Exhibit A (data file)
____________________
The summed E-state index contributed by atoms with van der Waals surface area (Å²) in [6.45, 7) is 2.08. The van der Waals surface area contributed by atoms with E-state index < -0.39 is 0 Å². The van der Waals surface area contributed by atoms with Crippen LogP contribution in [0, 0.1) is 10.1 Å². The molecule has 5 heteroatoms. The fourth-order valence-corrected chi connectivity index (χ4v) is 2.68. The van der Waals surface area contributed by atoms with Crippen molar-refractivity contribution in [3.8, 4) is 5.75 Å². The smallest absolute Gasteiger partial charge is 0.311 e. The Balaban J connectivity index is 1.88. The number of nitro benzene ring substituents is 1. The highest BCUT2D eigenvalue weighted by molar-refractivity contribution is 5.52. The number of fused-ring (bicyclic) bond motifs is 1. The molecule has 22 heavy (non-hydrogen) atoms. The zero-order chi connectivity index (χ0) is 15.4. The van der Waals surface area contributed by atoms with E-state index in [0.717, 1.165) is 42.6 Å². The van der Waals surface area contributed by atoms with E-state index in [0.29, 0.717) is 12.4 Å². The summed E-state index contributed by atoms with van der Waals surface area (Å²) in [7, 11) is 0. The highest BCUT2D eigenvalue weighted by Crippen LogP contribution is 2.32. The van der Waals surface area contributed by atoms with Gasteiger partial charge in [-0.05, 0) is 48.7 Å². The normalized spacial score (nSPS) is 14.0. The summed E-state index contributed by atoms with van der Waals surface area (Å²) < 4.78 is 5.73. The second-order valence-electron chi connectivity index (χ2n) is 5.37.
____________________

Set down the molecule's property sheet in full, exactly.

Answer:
The summed E-state index contributed by atoms with van der Waals surface area (Å²) in [6.45, 7) is 2.08. The van der Waals surface area contributed by atoms with E-state index < -0.39 is 0 Å². The van der Waals surface area contributed by atoms with Crippen LogP contribution in [0, 0.1) is 10.1 Å². The molecule has 5 heteroatoms. The fourth-order valence-corrected chi connectivity index (χ4v) is 2.68. The van der Waals surface area contributed by atoms with Crippen molar-refractivity contribution in [3.8, 4) is 5.75 Å². The smallest absolute Gasteiger partial charge is 0.311 e. The Balaban J connectivity index is 1.88. The number of nitro benzene ring substituents is 1. The highest BCUT2D eigenvalue weighted by molar-refractivity contribution is 5.52. The number of fused-ring (bicyclic) bond motifs is 1. The molecule has 22 heavy (non-hydrogen) atoms. The zero-order chi connectivity index (χ0) is 15.4. The van der Waals surface area contributed by atoms with E-state index in [0.717, 1.165) is 42.6 Å². The van der Waals surface area contributed by atoms with E-state index in [0.29, 0.717) is 12.4 Å². The summed E-state index contributed by atoms with van der Waals surface area (Å²) in [7, 11) is 0. The highest BCUT2D eigenvalue weighted by Crippen LogP contribution is 2.32. The van der Waals surface area contributed by atoms with Gasteiger partial charge in [-0.05, 0) is 48.7 Å². The normalized spacial score (nSPS) is 14.0. The summed E-state index contributed by atoms with van der Waals surface area (Å²) < 4.78 is 5.73. The second-order valence-electron chi connectivity index (χ2n) is 5.37.